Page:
The 1 December 1905 edition of the Guardian newspaper reported that a fire had broken out in the Railway Yard the previous night. A number of buildings and railway cars had been damaged beyond repair and losses were estimated to cost between 60 000 and 120 000 – well over a million dollars in today’s currency.
The same day, railway workers began to close in one of the roofs of a damaged building, and arrangements were made to transfer operations from burnt buildings into new quarters. Within days, tenders were put out to construct replacements.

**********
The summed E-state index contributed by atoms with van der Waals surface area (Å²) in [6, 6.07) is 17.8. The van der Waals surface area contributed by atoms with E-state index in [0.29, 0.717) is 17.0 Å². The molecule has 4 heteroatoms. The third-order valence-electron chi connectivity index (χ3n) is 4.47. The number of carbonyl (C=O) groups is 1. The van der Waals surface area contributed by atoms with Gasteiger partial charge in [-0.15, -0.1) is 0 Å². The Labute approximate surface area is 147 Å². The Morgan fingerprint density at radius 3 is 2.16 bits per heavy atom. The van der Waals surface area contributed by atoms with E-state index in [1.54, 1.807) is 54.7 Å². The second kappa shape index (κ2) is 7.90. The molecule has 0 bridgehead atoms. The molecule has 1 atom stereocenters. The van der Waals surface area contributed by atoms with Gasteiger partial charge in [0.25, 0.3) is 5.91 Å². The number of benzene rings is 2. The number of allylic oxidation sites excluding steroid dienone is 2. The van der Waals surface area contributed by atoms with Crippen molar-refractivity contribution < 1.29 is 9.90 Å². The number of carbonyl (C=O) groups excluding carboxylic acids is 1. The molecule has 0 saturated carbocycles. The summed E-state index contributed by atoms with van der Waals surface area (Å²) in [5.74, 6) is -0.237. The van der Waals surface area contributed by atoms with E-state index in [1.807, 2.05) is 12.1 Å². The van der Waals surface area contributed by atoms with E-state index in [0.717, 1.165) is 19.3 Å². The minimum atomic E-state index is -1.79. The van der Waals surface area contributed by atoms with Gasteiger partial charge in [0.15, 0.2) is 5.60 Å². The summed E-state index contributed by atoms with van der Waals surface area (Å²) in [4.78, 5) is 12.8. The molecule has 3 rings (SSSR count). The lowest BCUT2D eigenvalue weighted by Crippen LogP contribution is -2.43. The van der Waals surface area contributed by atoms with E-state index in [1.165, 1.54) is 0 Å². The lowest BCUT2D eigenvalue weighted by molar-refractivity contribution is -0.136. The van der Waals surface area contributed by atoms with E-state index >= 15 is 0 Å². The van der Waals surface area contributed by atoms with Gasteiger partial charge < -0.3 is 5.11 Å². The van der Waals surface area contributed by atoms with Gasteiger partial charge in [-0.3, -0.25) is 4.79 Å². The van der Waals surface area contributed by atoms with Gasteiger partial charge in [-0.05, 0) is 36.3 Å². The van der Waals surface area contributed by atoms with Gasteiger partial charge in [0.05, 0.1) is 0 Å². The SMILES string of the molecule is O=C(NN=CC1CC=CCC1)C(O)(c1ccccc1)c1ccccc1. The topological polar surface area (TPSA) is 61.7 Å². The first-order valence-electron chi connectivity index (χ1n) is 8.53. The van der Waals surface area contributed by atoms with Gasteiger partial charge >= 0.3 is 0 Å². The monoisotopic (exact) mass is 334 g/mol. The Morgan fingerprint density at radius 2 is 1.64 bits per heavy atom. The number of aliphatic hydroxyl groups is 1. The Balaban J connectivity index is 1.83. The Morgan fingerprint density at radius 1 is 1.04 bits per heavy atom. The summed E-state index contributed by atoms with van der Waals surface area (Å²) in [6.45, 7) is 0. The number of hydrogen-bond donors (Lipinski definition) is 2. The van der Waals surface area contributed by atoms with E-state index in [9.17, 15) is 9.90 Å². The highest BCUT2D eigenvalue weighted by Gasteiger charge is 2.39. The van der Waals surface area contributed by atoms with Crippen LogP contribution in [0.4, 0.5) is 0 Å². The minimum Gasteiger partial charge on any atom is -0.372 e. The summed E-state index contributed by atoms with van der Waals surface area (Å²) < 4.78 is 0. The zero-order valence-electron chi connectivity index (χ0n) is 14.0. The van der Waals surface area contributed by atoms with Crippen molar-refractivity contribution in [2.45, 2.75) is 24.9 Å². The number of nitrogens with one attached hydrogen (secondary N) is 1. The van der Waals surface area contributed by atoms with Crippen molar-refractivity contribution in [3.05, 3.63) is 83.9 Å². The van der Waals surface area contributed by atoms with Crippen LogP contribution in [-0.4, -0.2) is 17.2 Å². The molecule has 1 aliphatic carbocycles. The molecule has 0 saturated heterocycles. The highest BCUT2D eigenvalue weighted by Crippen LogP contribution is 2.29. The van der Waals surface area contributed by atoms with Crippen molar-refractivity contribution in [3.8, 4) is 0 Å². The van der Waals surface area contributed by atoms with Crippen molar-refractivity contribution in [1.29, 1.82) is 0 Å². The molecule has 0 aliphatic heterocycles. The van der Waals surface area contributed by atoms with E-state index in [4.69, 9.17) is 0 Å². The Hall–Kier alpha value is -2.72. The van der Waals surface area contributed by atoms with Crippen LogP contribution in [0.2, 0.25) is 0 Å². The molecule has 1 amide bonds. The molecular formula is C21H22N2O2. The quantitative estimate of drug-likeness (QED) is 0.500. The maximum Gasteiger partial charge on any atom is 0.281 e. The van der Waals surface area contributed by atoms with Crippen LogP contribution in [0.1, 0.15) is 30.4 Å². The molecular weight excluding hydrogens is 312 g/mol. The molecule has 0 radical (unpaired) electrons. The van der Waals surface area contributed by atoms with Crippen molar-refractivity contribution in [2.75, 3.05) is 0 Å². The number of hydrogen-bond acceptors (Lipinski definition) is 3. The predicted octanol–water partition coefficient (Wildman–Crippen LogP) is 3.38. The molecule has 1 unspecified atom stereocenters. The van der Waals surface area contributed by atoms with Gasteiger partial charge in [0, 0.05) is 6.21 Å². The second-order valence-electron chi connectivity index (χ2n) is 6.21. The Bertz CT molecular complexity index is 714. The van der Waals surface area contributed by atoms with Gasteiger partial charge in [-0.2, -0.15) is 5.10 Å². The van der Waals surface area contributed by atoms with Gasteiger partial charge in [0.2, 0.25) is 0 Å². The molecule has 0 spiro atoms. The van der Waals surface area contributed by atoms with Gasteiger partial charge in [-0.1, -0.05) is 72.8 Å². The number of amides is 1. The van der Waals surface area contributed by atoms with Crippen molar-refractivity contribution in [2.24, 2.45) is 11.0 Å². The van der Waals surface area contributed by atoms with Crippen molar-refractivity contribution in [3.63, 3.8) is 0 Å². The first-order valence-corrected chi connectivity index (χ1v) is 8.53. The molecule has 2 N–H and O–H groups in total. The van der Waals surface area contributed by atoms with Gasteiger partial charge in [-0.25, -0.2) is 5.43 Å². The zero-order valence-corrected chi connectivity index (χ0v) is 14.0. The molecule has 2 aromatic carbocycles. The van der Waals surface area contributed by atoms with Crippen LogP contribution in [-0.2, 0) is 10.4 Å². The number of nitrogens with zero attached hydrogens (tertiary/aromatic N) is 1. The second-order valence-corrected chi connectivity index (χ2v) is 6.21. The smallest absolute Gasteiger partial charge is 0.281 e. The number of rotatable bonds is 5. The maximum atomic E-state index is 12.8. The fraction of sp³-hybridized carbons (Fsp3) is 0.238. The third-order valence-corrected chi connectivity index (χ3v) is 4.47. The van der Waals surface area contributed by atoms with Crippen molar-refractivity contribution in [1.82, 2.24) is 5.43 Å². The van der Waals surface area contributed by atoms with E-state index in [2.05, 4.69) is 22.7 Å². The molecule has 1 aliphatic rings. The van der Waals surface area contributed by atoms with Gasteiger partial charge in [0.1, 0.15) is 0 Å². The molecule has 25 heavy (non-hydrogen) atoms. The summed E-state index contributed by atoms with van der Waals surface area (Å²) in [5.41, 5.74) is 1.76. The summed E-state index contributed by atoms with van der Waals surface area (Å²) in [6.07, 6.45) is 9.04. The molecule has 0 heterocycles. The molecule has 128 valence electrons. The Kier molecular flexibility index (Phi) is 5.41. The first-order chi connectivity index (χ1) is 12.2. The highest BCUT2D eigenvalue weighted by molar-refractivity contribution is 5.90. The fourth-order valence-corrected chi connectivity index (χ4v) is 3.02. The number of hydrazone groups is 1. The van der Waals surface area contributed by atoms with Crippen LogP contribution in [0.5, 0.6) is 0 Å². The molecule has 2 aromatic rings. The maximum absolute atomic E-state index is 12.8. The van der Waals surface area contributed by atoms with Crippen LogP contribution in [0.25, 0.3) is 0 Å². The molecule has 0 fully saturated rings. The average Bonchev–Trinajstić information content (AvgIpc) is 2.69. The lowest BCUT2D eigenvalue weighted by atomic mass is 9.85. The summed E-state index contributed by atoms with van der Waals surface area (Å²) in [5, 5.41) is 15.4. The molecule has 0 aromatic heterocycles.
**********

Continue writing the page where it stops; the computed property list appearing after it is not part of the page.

Because it had become such an integral part of the Island economy and everyday life, down time was not an option for the Railway. It was not only a major employer, but the main form of public transportation, the mail carrier, and the mover of goods both on the Island and to the mainland.